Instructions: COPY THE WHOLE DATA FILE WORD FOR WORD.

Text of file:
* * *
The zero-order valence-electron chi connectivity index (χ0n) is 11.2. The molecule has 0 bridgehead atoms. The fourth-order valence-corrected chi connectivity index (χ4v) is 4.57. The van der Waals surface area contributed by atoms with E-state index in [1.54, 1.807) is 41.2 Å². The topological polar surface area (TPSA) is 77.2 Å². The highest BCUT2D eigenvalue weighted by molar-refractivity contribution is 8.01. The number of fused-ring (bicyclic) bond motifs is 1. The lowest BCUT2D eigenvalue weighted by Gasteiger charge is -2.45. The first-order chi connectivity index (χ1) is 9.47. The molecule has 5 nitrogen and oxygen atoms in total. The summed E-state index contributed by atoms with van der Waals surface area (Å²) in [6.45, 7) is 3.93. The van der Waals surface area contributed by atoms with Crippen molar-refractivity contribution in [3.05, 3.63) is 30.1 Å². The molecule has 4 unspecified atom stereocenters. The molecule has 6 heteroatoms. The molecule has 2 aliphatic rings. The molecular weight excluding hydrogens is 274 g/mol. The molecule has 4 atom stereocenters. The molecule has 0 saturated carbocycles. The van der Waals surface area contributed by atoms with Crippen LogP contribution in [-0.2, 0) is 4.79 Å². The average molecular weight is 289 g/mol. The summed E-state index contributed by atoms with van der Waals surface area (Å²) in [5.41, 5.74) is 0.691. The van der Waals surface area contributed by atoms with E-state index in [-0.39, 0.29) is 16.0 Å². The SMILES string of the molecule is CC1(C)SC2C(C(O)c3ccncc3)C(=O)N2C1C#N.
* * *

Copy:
The zero-order valence-electron chi connectivity index (χ0n) is 11.2. The molecule has 0 bridgehead atoms. The fourth-order valence-corrected chi connectivity index (χ4v) is 4.57. The van der Waals surface area contributed by atoms with E-state index in [1.54, 1.807) is 41.2 Å². The topological polar surface area (TPSA) is 77.2 Å². The highest BCUT2D eigenvalue weighted by molar-refractivity contribution is 8.01. The number of fused-ring (bicyclic) bond motifs is 1. The lowest BCUT2D eigenvalue weighted by Gasteiger charge is -2.45. The first-order chi connectivity index (χ1) is 9.47. The molecule has 5 nitrogen and oxygen atoms in total. The summed E-state index contributed by atoms with van der Waals surface area (Å²) in [6.45, 7) is 3.93. The van der Waals surface area contributed by atoms with Crippen molar-refractivity contribution in [3.05, 3.63) is 30.1 Å². The molecule has 4 unspecified atom stereocenters. The molecule has 6 heteroatoms. The molecule has 2 aliphatic rings. The molecular weight excluding hydrogens is 274 g/mol. The molecule has 4 atom stereocenters. The molecule has 0 saturated carbocycles. The van der Waals surface area contributed by atoms with Crippen LogP contribution in [-0.2, 0) is 4.79 Å². The average molecular weight is 289 g/mol. The summed E-state index contributed by atoms with van der Waals surface area (Å²) in [5.41, 5.74) is 0.691. The van der Waals surface area contributed by atoms with E-state index in [-0.39, 0.29) is 16.0 Å². The SMILES string of the molecule is CC1(C)SC2C(C(O)c3ccncc3)C(=O)N2C1C#N.